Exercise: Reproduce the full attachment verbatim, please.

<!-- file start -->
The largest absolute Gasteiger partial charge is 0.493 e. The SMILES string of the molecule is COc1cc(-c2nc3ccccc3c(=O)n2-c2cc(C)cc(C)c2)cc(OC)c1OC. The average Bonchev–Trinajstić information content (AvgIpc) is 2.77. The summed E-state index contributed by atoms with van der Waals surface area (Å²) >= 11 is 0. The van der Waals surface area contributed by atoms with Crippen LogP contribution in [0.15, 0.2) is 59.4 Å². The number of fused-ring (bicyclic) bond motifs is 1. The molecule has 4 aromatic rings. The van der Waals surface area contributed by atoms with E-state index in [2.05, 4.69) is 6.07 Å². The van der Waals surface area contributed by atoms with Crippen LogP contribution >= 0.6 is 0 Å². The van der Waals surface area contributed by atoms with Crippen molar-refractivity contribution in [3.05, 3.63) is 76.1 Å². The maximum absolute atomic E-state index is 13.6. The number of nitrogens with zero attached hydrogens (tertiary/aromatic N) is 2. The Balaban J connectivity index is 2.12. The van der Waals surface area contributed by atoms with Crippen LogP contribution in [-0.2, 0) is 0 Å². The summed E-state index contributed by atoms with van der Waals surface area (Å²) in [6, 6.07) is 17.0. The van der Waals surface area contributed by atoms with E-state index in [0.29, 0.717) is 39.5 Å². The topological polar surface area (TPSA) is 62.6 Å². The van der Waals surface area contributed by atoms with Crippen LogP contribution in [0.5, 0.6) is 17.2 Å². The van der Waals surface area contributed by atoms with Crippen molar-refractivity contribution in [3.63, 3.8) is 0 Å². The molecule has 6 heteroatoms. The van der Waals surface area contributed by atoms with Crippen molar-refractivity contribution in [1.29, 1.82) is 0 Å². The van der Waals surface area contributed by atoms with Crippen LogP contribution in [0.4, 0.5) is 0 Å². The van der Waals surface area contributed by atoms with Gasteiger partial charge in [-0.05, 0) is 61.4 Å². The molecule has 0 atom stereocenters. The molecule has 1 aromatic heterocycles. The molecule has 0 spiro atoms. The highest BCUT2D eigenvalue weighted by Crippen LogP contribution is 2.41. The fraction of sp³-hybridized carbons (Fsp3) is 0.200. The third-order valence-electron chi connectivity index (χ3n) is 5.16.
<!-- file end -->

The largest absolute Gasteiger partial charge is 0.493 e. The SMILES string of the molecule is COc1cc(-c2nc3ccccc3c(=O)n2-c2cc(C)cc(C)c2)cc(OC)c1OC. The average Bonchev–Trinajstić information content (AvgIpc) is 2.77. The summed E-state index contributed by atoms with van der Waals surface area (Å²) >= 11 is 0. The van der Waals surface area contributed by atoms with Crippen LogP contribution in [0.15, 0.2) is 59.4 Å². The number of fused-ring (bicyclic) bond motifs is 1. The molecule has 4 aromatic rings. The van der Waals surface area contributed by atoms with E-state index in [2.05, 4.69) is 6.07 Å². The van der Waals surface area contributed by atoms with Crippen LogP contribution >= 0.6 is 0 Å². The van der Waals surface area contributed by atoms with Crippen molar-refractivity contribution in [3.05, 3.63) is 76.1 Å². The maximum absolute atomic E-state index is 13.6. The number of nitrogens with zero attached hydrogens (tertiary/aromatic N) is 2. The Balaban J connectivity index is 2.12. The van der Waals surface area contributed by atoms with Crippen LogP contribution in [-0.2, 0) is 0 Å². The summed E-state index contributed by atoms with van der Waals surface area (Å²) in [6, 6.07) is 17.0. The van der Waals surface area contributed by atoms with E-state index in [0.29, 0.717) is 39.5 Å². The topological polar surface area (TPSA) is 62.6 Å². The van der Waals surface area contributed by atoms with Crippen LogP contribution in [0.5, 0.6) is 17.2 Å². The van der Waals surface area contributed by atoms with Crippen molar-refractivity contribution in [3.63, 3.8) is 0 Å². The molecule has 6 heteroatoms. The van der Waals surface area contributed by atoms with Crippen molar-refractivity contribution in [1.29, 1.82) is 0 Å². The van der Waals surface area contributed by atoms with Crippen LogP contribution in [0.4, 0.5) is 0 Å². The van der Waals surface area contributed by atoms with Gasteiger partial charge in [-0.05, 0) is 61.4 Å². The molecule has 0 atom stereocenters. The molecule has 1 aromatic heterocycles. The molecule has 0 spiro atoms. The highest BCUT2D eigenvalue weighted by Crippen LogP contribution is 2.41. The fraction of sp³-hybridized carbons (Fsp3) is 0.200. The third-order valence-electron chi connectivity index (χ3n) is 5.16.